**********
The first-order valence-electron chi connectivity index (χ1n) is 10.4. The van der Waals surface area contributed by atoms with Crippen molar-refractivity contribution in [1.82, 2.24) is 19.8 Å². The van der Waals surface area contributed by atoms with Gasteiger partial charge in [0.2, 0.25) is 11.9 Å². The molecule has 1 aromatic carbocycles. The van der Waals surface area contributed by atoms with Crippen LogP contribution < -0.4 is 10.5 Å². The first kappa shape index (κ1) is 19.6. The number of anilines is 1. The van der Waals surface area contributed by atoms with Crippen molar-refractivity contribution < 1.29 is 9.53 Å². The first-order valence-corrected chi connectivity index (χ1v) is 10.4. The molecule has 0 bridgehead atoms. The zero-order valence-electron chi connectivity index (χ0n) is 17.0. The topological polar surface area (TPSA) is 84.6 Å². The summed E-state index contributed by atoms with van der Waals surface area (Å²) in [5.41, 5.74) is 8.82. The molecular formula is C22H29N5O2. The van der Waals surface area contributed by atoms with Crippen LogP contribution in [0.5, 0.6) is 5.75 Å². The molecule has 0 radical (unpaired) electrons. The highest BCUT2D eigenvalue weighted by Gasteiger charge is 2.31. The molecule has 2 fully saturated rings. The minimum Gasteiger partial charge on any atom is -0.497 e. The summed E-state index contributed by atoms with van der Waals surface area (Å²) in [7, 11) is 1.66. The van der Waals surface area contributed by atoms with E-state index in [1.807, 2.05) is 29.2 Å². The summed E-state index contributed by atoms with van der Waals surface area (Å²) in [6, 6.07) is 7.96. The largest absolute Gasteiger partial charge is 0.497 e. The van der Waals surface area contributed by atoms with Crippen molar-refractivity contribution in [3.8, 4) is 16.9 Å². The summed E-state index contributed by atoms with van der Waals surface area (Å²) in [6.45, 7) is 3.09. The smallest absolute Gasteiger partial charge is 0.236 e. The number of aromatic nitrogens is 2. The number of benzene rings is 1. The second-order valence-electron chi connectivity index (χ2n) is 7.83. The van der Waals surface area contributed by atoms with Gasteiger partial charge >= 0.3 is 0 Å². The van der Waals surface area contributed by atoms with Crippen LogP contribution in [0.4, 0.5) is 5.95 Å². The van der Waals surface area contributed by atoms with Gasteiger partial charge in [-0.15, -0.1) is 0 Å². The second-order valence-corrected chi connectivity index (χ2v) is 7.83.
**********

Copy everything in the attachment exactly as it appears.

The first-order valence-electron chi connectivity index (χ1n) is 10.4. The van der Waals surface area contributed by atoms with Crippen molar-refractivity contribution in [1.82, 2.24) is 19.8 Å². The van der Waals surface area contributed by atoms with Gasteiger partial charge in [0.2, 0.25) is 11.9 Å². The molecule has 1 aromatic carbocycles. The van der Waals surface area contributed by atoms with Crippen LogP contribution < -0.4 is 10.5 Å². The first kappa shape index (κ1) is 19.6. The number of anilines is 1. The van der Waals surface area contributed by atoms with Crippen molar-refractivity contribution < 1.29 is 9.53 Å². The first-order valence-corrected chi connectivity index (χ1v) is 10.4. The molecule has 0 bridgehead atoms. The zero-order valence-electron chi connectivity index (χ0n) is 17.0. The topological polar surface area (TPSA) is 84.6 Å². The summed E-state index contributed by atoms with van der Waals surface area (Å²) in [5.41, 5.74) is 8.82. The molecular formula is C22H29N5O2. The van der Waals surface area contributed by atoms with Crippen LogP contribution in [0.5, 0.6) is 5.75 Å². The molecule has 0 radical (unpaired) electrons. The highest BCUT2D eigenvalue weighted by Gasteiger charge is 2.31. The molecule has 2 fully saturated rings. The minimum Gasteiger partial charge on any atom is -0.497 e. The summed E-state index contributed by atoms with van der Waals surface area (Å²) in [7, 11) is 1.66. The van der Waals surface area contributed by atoms with E-state index in [1.807, 2.05) is 29.2 Å². The summed E-state index contributed by atoms with van der Waals surface area (Å²) in [6, 6.07) is 7.96. The largest absolute Gasteiger partial charge is 0.497 e. The van der Waals surface area contributed by atoms with Crippen molar-refractivity contribution in [3.8, 4) is 16.9 Å². The summed E-state index contributed by atoms with van der Waals surface area (Å²) in [6.45, 7) is 3.09. The smallest absolute Gasteiger partial charge is 0.236 e. The number of aromatic nitrogens is 2. The number of benzene rings is 1. The second-order valence-electron chi connectivity index (χ2n) is 7.83. The van der Waals surface area contributed by atoms with Gasteiger partial charge >= 0.3 is 0 Å². The van der Waals surface area contributed by atoms with Crippen LogP contribution in [0.4, 0.5) is 5.95 Å². The van der Waals surface area contributed by atoms with Gasteiger partial charge in [-0.15, -0.1) is 0 Å². The second-order valence-corrected chi connectivity index (χ2v) is 7.83.